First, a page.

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Weapons of the Wells Fargo “kill squad”

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In the Old West, people who wanted to transport money or valuables often used Wells Fargo & Co.

The company had a reputation for making security a priority, and their stagecoaches carried silver, gold, and other valuables from one location to another.

The valuables were secured inside an iron safe in the stagecoach.

But despite these safes, attempted robberies were common.

To combat these attempts, the company hired armed guards to sit up front with drivers and “ride shotgun” to guard the valuables.

These guards often carried double-barreled shotguns, also called coach guns.

The coach gun toting guards were highly successful in securing the Wells Fargo transports.

But what about today? Are coach guns still a valuable tool for safety, security, and self-defense these days?

Here are a few things to consider…

Are coach guns a good idea?

The biggest advantage to a coach gun is that it gives you the ability to take two quick shots because there is no need to rack the shotgun for your second shot.

So, if you miss with your first shot you can immediately take your second shot.

Most coach guns can be assembled and loaded in about 10 seconds.

You could even fit a disassembled coach gun in something as small as a briefcase.

Coach guns tend to be more reliable than other shotguns.

That’s because most double-barrel shotguns have two independent ignition systems.

Which means that if one part of the shotgun fails, it could still operate as a single shot.

Drawbacks to coach guns:

The most obvious drawback to a coach gun is that you only have two shots before you need to reload.

Now, if you practice with the shotgun, you can get quick with reloads, but still, two shots are all you have to start with.

Another problem with coach guns is that they aren’t as popular as other types of shotguns.

This means there aren’t as many accessories available, and adding things like tactical lights could be difficult.

Also, coach guns are more complex than other shotguns. For instance, you have to regulate both barrels to get the same results.

Which could mean constantly needing to tweak the barrels… and coach guns are not easy to work on. They often need the skills of a gunsmith.

But there is no denying the cool factor of a coach gun.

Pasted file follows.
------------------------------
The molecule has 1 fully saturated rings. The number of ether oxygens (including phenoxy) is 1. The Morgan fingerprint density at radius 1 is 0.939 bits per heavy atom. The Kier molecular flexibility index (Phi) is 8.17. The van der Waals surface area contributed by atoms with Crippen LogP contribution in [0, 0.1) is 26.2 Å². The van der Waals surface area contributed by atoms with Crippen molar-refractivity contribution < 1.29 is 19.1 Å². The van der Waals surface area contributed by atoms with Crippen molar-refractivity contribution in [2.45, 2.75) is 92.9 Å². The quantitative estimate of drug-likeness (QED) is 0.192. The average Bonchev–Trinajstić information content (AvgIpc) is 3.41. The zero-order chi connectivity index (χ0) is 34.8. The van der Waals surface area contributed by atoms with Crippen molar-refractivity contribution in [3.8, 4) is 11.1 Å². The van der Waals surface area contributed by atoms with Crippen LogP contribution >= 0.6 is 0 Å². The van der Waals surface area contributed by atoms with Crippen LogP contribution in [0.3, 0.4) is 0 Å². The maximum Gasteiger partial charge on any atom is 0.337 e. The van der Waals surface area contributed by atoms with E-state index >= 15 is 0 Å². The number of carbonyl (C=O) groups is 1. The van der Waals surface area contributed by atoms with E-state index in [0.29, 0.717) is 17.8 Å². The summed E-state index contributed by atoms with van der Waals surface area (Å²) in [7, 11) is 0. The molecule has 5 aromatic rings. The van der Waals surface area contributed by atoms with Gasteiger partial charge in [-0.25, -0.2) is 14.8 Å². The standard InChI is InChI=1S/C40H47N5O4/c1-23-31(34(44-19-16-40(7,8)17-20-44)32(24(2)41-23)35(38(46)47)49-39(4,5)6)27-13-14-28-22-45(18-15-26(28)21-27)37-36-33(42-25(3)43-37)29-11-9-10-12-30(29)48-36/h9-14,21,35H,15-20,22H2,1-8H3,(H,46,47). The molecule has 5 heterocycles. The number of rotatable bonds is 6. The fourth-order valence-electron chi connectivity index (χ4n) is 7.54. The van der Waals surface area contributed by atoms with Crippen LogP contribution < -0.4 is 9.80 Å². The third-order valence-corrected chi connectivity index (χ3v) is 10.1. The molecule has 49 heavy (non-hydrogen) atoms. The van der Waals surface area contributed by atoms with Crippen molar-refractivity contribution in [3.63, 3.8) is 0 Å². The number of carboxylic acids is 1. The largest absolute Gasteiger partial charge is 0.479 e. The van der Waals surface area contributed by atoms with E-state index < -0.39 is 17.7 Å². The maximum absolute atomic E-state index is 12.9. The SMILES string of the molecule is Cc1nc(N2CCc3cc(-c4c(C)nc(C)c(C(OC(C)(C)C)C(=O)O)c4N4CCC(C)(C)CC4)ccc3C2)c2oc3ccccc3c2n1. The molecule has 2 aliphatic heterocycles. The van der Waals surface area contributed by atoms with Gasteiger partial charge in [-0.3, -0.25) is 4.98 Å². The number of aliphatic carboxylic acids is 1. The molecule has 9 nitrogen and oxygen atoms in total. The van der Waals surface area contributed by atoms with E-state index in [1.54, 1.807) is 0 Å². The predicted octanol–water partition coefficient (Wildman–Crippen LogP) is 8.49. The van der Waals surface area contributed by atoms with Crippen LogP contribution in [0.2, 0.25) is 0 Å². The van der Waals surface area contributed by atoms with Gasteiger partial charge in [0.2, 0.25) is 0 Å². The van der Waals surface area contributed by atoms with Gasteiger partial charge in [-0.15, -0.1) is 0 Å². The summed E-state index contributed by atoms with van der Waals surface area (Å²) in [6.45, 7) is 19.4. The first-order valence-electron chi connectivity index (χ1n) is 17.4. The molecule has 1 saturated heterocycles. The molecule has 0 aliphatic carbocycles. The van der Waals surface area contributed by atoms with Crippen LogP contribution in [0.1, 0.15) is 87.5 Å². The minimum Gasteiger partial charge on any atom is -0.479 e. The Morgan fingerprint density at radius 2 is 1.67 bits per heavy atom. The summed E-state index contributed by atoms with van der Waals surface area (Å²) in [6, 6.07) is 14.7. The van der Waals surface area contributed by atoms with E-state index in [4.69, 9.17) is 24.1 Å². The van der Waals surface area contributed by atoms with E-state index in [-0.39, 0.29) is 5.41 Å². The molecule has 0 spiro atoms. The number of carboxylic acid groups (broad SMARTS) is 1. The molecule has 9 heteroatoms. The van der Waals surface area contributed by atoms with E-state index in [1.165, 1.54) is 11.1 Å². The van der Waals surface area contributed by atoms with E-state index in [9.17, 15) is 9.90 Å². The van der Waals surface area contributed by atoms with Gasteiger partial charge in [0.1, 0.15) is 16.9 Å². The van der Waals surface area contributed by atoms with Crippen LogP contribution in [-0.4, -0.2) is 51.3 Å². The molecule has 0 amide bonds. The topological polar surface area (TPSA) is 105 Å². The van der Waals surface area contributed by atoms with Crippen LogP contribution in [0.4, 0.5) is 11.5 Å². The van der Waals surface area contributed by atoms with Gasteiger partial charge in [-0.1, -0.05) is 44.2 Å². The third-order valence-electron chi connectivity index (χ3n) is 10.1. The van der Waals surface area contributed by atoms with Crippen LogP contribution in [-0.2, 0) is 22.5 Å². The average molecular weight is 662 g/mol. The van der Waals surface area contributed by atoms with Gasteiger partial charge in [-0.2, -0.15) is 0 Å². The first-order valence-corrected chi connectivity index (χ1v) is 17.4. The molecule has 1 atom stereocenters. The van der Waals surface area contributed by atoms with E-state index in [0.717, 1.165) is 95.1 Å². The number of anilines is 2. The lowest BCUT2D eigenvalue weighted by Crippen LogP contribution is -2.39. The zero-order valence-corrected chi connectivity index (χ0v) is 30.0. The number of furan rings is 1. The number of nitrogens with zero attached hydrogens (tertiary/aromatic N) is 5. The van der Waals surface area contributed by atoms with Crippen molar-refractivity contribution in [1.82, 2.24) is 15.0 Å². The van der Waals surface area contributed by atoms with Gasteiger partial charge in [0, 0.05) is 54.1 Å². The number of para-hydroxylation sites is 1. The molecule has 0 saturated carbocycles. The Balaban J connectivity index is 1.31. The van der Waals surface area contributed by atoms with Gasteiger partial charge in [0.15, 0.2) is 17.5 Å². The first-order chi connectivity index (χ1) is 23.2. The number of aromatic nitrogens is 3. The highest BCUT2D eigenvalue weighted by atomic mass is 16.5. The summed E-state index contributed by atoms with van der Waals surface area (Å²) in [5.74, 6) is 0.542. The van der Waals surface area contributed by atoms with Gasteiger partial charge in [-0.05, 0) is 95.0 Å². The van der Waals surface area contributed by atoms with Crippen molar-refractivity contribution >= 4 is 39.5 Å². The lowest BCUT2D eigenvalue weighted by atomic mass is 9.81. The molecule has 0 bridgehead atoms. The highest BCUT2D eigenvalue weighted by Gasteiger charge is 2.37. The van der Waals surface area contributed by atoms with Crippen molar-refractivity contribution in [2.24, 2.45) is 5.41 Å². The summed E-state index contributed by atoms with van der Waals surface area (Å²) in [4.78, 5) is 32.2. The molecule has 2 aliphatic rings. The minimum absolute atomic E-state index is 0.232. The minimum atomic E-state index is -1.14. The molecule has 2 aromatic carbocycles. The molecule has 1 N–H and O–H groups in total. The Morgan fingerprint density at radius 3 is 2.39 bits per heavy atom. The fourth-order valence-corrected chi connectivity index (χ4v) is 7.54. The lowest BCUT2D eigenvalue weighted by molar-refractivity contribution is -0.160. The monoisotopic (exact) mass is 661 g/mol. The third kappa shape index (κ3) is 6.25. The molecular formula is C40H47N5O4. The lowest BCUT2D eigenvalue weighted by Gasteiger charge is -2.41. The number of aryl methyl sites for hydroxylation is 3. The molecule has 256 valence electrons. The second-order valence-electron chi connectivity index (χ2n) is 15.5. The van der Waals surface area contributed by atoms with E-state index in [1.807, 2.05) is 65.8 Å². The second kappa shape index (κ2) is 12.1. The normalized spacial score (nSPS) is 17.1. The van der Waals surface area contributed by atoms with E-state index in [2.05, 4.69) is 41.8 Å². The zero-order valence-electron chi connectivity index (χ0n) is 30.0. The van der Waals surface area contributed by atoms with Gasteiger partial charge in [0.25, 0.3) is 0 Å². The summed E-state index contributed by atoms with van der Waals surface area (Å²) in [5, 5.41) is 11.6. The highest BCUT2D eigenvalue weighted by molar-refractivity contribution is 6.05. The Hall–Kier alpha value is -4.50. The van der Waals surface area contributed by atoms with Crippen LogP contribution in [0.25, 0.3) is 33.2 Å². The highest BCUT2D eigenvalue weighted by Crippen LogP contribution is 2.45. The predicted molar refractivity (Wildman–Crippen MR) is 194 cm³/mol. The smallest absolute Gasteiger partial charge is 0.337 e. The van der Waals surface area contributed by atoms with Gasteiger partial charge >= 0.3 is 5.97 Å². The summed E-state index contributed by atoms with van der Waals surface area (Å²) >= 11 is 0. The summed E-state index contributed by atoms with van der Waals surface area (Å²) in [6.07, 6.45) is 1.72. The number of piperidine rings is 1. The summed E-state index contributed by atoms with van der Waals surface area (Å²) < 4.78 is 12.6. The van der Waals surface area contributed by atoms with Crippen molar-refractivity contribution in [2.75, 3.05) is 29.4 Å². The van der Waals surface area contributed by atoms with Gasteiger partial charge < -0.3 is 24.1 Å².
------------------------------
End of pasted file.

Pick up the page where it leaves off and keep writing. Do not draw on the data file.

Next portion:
So, if you are interested in trying one out for hunting or target shooting, here are a few to consider.


This company makes about 15 different models of coach guns, in both 12 and 20 gauge. All of the shotguns have a 20-inch barrel.

The Stoeger Double Defense is one of the most popular models.

The Double Defense has black synthetic furniture and tactical features such as optic and accessory rails. The shotgun has two Picatinny rail accessory mounts.

It is one of the few coach guns that looks very modern, and has room for accessories.

CZ Hammer Coach:

This 12-gauge shotgun features two functioning external hammers. It has a double trigger system, one for each 20-inch barrel.

Despite the double barrels, the Coach weighs 6.7 pounds.

The shotgun has an overall length of 38 inches, but it breaks down for easy transport.

The barrels have a gloss black chrome finish and it has a walnut stock.

The 12-gauge chambers 3’’ shells and has a fixed cylinder.

Cimarron 1878 Coach Gun:

Cimarron has built a reputation for making quality reproduction firearms from the Old West.

The 1878 Coach Gun is no exception.

This shotgun can handle 3-inch shotshells and has a pistol grip stock.

It comes with 20-inch blued barrels and has exposed side hammers, and it has a fixed-cylinder choke and an American walnut stock.

The 1878 weighs 8 lbs.

For home defense, a coach gun might not be the best option since you only have two shots.

But a coach gun can be fun to shoot and is a good option for hunting.

If your game doesn’t go down with the first shot you can quickly follow with another round.

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